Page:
There are rough waters ahead for shippers dealing with the tariff uncertainties. The prospect of tariff hikes is incentivizing companies to lock in better shipping prices now. But many retailers are competing just to find space for their goods on an ocean carrier, and the shipment surge has resulted in massive congestion at ports and warehouses.
On November 5, U.S. sanctions went into effect that target Iran’s energy, shipping, and banking sectors, including vessels and banks called out by name. Ahead of the November deadline, Iranian oil tankers moving supplies offshore went “dark” in unprecedented numbers, trying to cloak their movements.
Jayme Smaldone noticed that knockoffs of his Mighty Mug were selling on e-Bay for very cheap and included free shipping. But for his company, the cost was about $6.30 to ship the same (original) mug from their New Jersey warehouse to a U.S. location, even one across the street. How could that be?
DHL created a barometer to predict where storms lie ahead for global trade.
Polar caps in the Arctic are receding, creating access to new trade routes for parts of the year. The routes are valuable short cuts for global trade but the waterways are precarious to navigate with unpredictable weather, the need for specialized icebreaking ships, and the necessity to operate at slower speeds, all of which make the routes less commercially reliable and partially offset the savings in time and fuel. So why are Russia and China racing other major powers to gain control of these waterways?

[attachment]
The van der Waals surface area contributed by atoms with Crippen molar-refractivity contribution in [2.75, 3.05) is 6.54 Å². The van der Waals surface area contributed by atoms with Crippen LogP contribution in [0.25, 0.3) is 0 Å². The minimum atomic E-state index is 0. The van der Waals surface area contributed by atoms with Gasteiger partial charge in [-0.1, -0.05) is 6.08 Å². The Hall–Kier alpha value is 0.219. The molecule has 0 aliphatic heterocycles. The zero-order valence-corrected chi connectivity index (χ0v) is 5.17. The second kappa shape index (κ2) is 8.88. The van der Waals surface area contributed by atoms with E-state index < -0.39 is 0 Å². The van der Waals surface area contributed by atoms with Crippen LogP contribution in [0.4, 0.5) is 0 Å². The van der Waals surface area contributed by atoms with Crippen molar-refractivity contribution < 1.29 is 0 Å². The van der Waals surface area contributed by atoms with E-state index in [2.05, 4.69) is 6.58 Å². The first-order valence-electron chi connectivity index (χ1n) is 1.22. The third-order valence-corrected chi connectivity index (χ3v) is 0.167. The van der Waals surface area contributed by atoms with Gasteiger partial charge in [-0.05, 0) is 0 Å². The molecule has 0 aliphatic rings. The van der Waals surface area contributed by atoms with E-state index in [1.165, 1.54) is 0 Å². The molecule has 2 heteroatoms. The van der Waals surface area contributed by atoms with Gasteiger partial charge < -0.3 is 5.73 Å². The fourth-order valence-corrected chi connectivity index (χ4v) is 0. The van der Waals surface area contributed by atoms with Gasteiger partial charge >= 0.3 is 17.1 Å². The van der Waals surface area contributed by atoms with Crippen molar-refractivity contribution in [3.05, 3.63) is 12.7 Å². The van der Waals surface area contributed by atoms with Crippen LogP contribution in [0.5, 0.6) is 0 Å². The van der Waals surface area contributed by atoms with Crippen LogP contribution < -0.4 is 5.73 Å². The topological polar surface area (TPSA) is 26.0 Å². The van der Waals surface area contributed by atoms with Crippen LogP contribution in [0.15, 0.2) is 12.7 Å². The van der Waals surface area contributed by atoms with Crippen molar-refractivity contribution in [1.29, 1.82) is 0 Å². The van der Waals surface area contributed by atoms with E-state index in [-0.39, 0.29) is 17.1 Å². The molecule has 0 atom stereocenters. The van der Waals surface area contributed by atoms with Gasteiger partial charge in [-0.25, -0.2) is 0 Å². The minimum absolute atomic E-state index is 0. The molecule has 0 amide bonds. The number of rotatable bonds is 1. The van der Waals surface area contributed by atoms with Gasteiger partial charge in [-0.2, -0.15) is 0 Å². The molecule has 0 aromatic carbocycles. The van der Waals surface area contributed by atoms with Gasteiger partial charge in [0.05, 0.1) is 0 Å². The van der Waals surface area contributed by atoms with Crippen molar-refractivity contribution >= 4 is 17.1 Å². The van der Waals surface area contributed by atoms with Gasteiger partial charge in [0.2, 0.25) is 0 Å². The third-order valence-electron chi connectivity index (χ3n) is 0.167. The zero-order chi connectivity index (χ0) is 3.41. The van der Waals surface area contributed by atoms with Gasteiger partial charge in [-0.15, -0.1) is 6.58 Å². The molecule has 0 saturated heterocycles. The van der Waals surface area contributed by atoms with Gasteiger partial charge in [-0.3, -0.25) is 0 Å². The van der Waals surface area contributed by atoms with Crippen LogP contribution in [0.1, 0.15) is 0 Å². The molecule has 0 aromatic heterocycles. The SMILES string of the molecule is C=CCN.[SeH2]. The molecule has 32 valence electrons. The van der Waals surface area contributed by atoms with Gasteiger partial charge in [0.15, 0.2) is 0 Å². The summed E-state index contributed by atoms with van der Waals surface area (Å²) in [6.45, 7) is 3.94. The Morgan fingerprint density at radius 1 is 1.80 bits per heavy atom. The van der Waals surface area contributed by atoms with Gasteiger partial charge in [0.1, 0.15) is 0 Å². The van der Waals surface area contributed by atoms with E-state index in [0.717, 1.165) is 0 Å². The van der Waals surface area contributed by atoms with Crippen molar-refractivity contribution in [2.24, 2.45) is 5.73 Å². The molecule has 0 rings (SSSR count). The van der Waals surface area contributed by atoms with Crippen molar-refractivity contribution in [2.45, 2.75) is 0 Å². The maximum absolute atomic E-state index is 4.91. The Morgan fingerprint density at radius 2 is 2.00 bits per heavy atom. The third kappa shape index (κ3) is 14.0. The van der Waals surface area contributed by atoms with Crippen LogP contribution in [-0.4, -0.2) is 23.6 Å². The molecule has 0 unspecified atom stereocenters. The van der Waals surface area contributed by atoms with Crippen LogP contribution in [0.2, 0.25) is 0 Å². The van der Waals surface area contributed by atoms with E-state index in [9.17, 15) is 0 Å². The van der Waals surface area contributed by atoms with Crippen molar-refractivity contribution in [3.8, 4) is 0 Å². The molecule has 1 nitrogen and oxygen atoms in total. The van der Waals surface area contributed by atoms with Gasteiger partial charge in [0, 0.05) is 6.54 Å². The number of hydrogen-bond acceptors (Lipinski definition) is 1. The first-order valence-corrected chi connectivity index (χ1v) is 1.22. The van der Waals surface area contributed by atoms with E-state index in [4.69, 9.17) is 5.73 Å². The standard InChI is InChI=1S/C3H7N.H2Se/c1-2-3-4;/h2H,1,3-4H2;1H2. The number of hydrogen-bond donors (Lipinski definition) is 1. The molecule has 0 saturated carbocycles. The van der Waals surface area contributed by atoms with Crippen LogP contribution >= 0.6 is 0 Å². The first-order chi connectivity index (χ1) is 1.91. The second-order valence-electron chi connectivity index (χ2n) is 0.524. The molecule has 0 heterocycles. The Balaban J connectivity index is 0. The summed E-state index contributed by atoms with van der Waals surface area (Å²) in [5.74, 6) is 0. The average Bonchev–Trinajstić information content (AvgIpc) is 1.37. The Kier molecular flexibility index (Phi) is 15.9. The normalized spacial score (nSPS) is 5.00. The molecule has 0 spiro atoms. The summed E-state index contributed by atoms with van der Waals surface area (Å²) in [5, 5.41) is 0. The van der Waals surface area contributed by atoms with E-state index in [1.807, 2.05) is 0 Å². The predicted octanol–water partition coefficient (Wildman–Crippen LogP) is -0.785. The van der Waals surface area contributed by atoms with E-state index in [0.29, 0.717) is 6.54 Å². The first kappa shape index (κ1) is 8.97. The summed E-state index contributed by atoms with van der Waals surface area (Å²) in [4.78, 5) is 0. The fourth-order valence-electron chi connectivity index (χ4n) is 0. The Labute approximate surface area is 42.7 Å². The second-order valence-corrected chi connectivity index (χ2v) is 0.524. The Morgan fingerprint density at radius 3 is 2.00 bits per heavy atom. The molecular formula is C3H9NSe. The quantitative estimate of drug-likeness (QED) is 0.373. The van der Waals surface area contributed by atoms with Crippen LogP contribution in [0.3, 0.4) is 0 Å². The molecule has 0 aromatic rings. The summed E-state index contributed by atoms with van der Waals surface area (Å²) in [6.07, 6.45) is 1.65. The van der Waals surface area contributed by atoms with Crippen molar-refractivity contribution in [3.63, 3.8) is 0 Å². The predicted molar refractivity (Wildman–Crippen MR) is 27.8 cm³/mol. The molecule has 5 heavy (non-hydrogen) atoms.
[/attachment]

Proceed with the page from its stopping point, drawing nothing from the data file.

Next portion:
Around one-third of global shipping and about 21 percent of global trade moves through it the South China Sea. The Strait of Malacca, which connects the South China Sea and the Pacific Ocean with the Indian Ocean, is the shortest and most economical passageway connecting these important bodies of water. Any long-term uncertainty around commercial use of the Strait of Malacca could create a ripple effect throughout existing global supply chains.
More than half of the world’s cut flowers still pass through auction houses in The Netherlands before reaching your local floral shop or grocery. That’s starting to change. Digital trade and lower transportation costs are helping developing countries like Colombia, Kenya, Ecuador and Ethiopia sell directly to buyers and blossom in global flower trade.
TPP is significant because it constitutes the largest regional trade agreement ever implemented outside of the WTO. TPP was negotiated among 12 countries on both sides of the Pacific. Those countries together generate roughly 40% of global economic output (GDP).
Members of the World Trade Organization (WTO) negotiated the 2014 Trade Facilitation Agreement (TFA) to expedite “the movement, release and clearance of goods, including goods in transit.”